We’re soon coming into March, which just so happens to be B Corp month in the UK.
When we launched Seep last year, it was important for us to build a better sort of business right from the start, so we pledged to be a B Corp and are now officially B Corp Pending. But what does B Corp mean? And what even is a B Corp? We see the logos strewn across some of our favourite brands’ websites, but knowing exactly what it means for them (and for us) can help you make a decision on who to buy from.
What is a B Corp?
B Corp sets the gold bar of which companies really are not only talking the talk, but walking to walk. In the UK look on your pack of Clipper Tea, Pip & Nut, Lily’s Kitchen, Patagonia and Abel & Cole to find those B Corp logos. There are lots of service businesses too that have become B Corp certified.
The B in B corp is definitely up to your own interpretation. We read our favourite interpretation of the B on SimplyBusiness.co.uk. They spoke to the Community Manager for B Corp UK who said her favourite interpretation came from Ghandi - “Be the change you wish to see in the world.”
OK, so what actually is a B Corp? B Corp companies have to have met the highest standards of verified social and environmental performance. In other words, B Corp companies have to prove that they care about their people and our planet as much as profit.
Becoming a certified B Corporation also means the company is legally required to consider all implications their business may have on workers, customers, community and the planet.
Basically, if you see a B Corp company, it means they have pledged and have demonstrated to the B Corp assessors that they’re using their business to enact positive change in the world. It is not an easy task.
How does a business become a B Corp?
Becoming B Corp certified means a business needs to be totally transparent about their operations and are held to a crazy high standard - as they should be.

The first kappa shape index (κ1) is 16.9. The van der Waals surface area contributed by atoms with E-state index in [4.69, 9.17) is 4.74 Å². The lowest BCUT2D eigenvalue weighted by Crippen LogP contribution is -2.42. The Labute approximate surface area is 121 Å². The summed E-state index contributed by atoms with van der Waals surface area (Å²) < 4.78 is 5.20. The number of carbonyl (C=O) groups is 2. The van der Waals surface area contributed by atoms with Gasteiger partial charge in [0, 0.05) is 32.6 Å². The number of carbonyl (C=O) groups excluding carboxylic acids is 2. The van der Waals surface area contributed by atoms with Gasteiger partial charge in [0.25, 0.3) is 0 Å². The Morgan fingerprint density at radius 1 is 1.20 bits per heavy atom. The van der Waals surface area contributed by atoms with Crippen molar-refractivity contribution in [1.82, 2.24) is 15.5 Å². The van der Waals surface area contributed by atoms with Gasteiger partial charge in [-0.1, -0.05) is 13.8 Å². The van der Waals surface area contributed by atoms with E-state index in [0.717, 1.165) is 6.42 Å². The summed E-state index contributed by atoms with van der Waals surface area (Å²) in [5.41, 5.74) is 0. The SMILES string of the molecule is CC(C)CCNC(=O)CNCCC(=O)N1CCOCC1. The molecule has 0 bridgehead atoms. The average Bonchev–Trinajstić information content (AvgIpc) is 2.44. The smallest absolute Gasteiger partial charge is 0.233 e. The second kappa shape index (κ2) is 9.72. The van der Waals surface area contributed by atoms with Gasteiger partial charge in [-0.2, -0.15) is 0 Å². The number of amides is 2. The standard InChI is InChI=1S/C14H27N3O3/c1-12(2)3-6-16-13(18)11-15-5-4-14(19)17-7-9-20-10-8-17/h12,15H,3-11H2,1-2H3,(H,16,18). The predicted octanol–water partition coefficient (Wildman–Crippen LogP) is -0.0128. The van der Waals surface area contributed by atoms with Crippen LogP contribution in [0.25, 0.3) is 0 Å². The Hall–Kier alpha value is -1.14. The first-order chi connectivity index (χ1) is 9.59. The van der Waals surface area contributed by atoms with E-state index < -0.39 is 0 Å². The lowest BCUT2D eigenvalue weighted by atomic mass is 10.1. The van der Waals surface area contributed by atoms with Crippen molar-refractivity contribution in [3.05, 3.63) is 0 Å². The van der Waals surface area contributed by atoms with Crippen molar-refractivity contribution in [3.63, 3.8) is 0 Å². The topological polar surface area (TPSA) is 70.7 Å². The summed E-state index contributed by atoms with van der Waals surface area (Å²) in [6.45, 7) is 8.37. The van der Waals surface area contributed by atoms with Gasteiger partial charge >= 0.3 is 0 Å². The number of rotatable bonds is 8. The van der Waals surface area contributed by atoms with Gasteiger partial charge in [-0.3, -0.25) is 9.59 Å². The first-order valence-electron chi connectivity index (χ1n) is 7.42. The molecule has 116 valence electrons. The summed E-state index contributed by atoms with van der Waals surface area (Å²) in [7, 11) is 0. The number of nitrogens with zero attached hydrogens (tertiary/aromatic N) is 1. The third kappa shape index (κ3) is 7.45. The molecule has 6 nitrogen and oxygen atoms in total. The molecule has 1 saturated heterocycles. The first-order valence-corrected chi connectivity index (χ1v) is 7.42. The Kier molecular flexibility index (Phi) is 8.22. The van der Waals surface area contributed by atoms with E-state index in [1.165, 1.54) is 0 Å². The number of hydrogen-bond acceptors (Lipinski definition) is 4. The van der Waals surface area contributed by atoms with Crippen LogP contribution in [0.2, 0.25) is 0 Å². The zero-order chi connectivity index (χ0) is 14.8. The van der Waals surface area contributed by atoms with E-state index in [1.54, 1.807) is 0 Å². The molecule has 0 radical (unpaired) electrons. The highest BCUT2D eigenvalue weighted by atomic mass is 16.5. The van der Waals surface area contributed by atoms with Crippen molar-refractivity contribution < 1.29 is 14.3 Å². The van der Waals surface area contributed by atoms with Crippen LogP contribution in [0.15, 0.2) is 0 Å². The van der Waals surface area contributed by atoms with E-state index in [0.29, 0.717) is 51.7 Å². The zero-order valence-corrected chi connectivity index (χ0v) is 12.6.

To date, just over 2500 companies across 60 countries have become B Corp certified and the community is growing really quickly. To even be considered, each applicant is assessed on the following criteria:
- Environmental impact of the business
- Treatment of workers and customers
- Everyday business practices
- Future goals
Companies are then given an “impact score” and must achieve a score of 80 or higher to become B Corp certified, pledging to do more to improve their score each year. This doesn’t mean that they’re all perfect but they are walking the talk and quite rightly should elevate their credibility in the eyes of conscious consumers.
What does this mean for Seep?
As a new business in the first year of operations, a company can apply for something called B Corp Pending status which is what we’ve done at Seep. This means that we have updated our legal documents to ensure we must consider people and planet as well as profit. We also have completed our first assessment of our business against each of the criteria above. We now have 12 months to deliver all of the things we’ve committed to doing, it’s a bit of a daunting task.
The key areas for us are
- Engage with our customers and key players in the not-for-profit sector to increase awareness for more sustainable options in everyday household products
- Establish fair and transparent ways working and conditions for our growing team
- Increase visibility into our supply chain and commit to further improving the raw materials and processes being used
- Source more locally where possible
In 1 year, the B Corp assessment team will audit us and if they see that we’ve managed to pass the hurdle rate of the assessment, we will be joining the lofty ranks of the UK B Corp community 😅 🎉.
This step is important for Seep because we want to hold ourselves accountable to higher standards of business practice. We hope that the B Corp logo will also help guide our community in making better shopping choices too.